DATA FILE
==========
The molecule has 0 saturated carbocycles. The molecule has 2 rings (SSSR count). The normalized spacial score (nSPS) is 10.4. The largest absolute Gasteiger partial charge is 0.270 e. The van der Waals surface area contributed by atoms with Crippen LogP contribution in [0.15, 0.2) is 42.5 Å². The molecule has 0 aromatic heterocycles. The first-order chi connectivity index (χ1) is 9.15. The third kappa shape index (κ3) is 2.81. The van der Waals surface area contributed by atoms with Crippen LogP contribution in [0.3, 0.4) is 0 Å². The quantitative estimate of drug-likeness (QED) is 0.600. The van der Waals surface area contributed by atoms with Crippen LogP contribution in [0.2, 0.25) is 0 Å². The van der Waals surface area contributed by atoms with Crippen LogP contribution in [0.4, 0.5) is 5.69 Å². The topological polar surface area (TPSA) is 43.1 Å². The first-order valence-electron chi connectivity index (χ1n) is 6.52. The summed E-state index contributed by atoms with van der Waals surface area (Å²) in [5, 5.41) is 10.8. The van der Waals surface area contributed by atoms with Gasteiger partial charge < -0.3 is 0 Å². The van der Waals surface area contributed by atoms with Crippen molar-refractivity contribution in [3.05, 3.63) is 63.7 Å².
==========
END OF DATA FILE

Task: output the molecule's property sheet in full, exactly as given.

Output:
The molecule has 0 saturated carbocycles. The molecule has 2 rings (SSSR count). The normalized spacial score (nSPS) is 10.4. The largest absolute Gasteiger partial charge is 0.270 e. The van der Waals surface area contributed by atoms with Crippen LogP contribution in [0.15, 0.2) is 42.5 Å². The molecule has 0 aromatic heterocycles. The first-order chi connectivity index (χ1) is 9.15. The third kappa shape index (κ3) is 2.81. The van der Waals surface area contributed by atoms with Crippen LogP contribution in [0.3, 0.4) is 0 Å². The quantitative estimate of drug-likeness (QED) is 0.600. The van der Waals surface area contributed by atoms with Crippen LogP contribution in [0.2, 0.25) is 0 Å². The van der Waals surface area contributed by atoms with Crippen LogP contribution in [0.4, 0.5) is 5.69 Å². The topological polar surface area (TPSA) is 43.1 Å². The first-order valence-electron chi connectivity index (χ1n) is 6.52. The summed E-state index contributed by atoms with van der Waals surface area (Å²) in [5, 5.41) is 10.8. The van der Waals surface area contributed by atoms with Gasteiger partial charge < -0.3 is 0 Å². The van der Waals surface area contributed by atoms with Crippen molar-refractivity contribution in [3.05, 3.63) is 63.7 Å².